Everyone has their own self-image hang-ups, and menopausal weight gain can make insecurities even worse. Hormonal changes occuring in the years prior to menopause can thin the muscle tissues, slow down metabolism, and influence the distribution of body fat. Most women gain weight during perimenopause, with the average gain being 12 - 15 pounds. However, weight gain is by no means inevitable during your forties; follow these healthy habits to keep those extra pounds away.
It's obvious, but effective: 80% of weight management is what you eat. The recommended daily intake for women is 2,000 calories, and one pound equates to roughly 3,500 calories. To lose one pound a week, you'll need to reduce your calorie consumption by approximately 500 calories per day. Your diet should be low-fat and incorporate fiber, fresh fruit and vegetables, and protein, but it can be difficult to get this balance right; you may want to consult with your doctor or a dietician about coming up with a meal plan aimed at helping you lose weight.
Sweat it Out
The remaining 20% of weight management is derived from energy expenditure (i.e., physical activity). Try to spend at least 30 minutes doing moderate intensity exercise, five days a week. You may think you don't have time to work out, but exercising doesn't have to mean going to the gym; choose something that fits with your lifestyle, whether that's walking the dog at a brisker pace, playing tennis with a friend, or dancing to music in your apartment. Read about an exercise routine to lose weight.
The 15-Minute Pause
It can be difficult to stop eating after you finish a meal because it takes 15 minutes for the brain to process the feeling of fullness once you've stopped eating. Take a pause after eating before reaching for seconds; the chances are if you wait, you will realize you're not hungry anymore.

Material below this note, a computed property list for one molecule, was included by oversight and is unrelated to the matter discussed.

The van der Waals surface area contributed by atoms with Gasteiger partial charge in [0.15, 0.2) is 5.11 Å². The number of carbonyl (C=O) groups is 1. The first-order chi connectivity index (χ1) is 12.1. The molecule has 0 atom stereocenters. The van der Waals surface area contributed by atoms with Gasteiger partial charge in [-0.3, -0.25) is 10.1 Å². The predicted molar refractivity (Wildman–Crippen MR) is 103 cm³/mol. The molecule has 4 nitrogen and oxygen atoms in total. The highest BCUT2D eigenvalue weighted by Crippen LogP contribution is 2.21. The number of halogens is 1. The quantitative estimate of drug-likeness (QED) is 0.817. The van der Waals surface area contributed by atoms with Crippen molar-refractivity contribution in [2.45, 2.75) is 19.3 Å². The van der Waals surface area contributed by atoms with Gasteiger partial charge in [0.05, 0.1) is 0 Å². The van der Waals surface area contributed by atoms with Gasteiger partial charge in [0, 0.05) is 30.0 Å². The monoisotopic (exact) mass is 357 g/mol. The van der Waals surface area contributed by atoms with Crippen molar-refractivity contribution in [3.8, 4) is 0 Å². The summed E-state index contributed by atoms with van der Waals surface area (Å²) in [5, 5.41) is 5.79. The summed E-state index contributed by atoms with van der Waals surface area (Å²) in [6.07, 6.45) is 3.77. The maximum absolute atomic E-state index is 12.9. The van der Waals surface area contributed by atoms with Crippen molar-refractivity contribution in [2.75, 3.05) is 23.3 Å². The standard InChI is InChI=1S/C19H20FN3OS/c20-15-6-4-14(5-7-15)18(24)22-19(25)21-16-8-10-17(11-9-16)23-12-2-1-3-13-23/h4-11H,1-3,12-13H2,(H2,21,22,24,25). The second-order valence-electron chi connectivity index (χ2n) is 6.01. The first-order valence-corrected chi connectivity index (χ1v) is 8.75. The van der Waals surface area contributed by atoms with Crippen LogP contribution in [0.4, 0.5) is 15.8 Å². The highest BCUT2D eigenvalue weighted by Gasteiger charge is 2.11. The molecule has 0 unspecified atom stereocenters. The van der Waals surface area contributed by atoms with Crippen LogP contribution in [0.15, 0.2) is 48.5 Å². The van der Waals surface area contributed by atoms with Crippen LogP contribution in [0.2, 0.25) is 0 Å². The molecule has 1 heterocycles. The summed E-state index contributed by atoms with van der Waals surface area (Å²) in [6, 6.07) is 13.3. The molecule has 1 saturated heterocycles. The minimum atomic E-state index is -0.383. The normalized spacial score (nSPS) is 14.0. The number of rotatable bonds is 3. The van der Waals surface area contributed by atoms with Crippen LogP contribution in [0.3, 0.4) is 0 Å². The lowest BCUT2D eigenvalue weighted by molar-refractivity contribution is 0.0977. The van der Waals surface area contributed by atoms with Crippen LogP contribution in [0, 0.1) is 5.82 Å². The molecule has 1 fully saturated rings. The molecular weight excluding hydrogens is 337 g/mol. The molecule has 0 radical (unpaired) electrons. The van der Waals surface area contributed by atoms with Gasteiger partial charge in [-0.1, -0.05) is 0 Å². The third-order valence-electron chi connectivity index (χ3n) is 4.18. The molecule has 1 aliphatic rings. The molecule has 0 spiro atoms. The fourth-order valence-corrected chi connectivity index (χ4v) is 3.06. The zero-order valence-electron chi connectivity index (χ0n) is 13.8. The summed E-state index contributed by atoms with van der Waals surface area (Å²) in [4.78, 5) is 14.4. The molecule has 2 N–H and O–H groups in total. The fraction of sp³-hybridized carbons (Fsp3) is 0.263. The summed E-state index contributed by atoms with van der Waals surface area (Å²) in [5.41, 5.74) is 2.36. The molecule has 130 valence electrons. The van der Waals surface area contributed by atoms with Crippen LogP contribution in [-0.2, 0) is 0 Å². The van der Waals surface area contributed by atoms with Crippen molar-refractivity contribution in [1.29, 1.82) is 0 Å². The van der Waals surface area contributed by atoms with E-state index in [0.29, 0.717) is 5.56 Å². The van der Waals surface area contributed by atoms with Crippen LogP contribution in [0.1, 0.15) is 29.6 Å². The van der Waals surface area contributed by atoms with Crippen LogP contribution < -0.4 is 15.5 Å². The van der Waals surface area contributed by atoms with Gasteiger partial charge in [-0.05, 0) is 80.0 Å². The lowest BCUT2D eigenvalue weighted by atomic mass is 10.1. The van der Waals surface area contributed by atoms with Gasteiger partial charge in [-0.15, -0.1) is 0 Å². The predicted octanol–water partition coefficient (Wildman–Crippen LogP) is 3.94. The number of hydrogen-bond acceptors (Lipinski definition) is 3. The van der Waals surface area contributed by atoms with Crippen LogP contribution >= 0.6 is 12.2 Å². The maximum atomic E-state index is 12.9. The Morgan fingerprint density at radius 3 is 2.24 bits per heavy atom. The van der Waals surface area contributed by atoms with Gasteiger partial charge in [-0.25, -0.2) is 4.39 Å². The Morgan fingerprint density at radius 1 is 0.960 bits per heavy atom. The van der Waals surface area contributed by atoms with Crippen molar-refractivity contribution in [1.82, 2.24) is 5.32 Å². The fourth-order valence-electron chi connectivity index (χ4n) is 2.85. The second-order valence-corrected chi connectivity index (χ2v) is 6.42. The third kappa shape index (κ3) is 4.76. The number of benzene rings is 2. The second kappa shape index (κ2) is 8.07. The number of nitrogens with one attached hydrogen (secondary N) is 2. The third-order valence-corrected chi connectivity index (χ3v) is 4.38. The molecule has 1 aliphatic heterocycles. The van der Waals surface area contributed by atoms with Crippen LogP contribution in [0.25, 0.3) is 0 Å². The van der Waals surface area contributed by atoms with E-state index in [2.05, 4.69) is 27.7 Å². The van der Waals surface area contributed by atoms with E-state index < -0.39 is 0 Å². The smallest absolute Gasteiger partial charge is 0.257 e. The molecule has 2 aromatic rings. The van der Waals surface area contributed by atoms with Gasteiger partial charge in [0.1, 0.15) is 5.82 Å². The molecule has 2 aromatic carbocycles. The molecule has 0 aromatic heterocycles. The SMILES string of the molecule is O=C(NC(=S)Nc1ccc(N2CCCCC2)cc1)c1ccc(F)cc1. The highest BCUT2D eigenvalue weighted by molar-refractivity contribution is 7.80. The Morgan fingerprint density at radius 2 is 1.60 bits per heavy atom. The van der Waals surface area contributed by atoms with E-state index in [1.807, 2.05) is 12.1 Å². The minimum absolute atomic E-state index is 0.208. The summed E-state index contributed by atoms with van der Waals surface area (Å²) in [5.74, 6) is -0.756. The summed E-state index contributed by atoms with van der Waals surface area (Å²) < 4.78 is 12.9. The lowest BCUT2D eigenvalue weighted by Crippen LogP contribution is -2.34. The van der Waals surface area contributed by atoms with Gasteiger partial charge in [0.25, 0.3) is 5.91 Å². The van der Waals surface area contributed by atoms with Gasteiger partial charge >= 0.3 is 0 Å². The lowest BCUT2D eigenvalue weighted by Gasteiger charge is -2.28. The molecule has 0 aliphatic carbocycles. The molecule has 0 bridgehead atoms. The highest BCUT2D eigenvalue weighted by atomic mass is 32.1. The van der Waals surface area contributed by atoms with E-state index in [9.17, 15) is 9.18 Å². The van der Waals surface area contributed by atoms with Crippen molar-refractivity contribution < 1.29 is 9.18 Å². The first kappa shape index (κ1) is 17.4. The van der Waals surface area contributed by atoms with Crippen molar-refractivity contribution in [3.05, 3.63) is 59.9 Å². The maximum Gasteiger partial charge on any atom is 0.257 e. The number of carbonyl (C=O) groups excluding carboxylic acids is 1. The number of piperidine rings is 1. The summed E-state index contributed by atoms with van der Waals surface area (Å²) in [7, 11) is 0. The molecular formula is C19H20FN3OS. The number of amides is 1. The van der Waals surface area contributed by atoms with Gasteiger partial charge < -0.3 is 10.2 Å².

Little and Often
Keep your metabolism working by eating little and often rather than saving your calorie intake for one big meal. Kick-start your metabolism in the morning with a 200-mL glass of ice water, and keep it fueled with regular meals and energizing snacks. Fibrous snacks, such as dried fruit and whole grain bars, are key to prolonging satiation and staving off hunger pangs.
Slow and Steady
Skipping meals or following extreme diet plans that cut out vital nutrients, like carbohydrates, are not sustainable or healthy. These also cause a decrease in the hormone leptin - which controls appetite and metabolic rate - and force your body to burn muscle tissue instead of fat. This ultimately slows your metabolism, making weight gain more likely once you start eating normally again.
Weight gain can be troubling, but it's important to avoid crash diets or unrealistic goals, as these are unhealthy and unlikely to be sustainable in the long term. Fortunately, studies have shown that lifestyle changes can prevent weight gain during menopause. So, be patient and try not to get hung up on what the scale says; focus instead on improving your health, energy levels, and well-being.
- Annals of Behavioral Medicine. (2003). Lifestyle intervention can prevent weight gain during menopause: Results from a 5-year randomized clinical trial. Retrieved January 18, 2021 from https://link.springer.com/article/10.1207/S15324796ABM2603_06
- Better Health Channel. (2014). Menopause and Weight Gain. Retrieved June 23, 2014, from http://www.betterhealth.vic.gov.au/bhcv2/bhcarticles.nsf/pages/Menopause_and_weight_gain
- Centers for Disease Control and Prevention. (2011). Losing Weight. Retrieved June 23, 2014, from http://www.cdc.gov/HEALTHYWEIGHT/LOSING_WEIGHT/INDEX.HTML
- Davis, S.R. et al. (2012). Understanding weight gain at menopause. Climacteric, 15(5), 419-429. doi:10.3109/13697137.2012.707385
- Malik, V.S. , Schulze, M.B., and Hu, F.B. (2006). Intake of sugar-sweetened beverages and weight gain: a systematic review. The American journal of clinical nutrition, 84(2), 274-288. Retrieved from http://www.ncbi.nlm.nih.gov/pubmed/16895873
- Yang, Q. (2010). Gain weight by 'going diet'? Artificial sweeteners and the neurobiology of sugar cravings. The Yale Journal of Biology and Medicine, 83(2), 101-108. Retrieved from http://www.ncbi.nlm.nih.gov/pmc/articles/PMC2892765/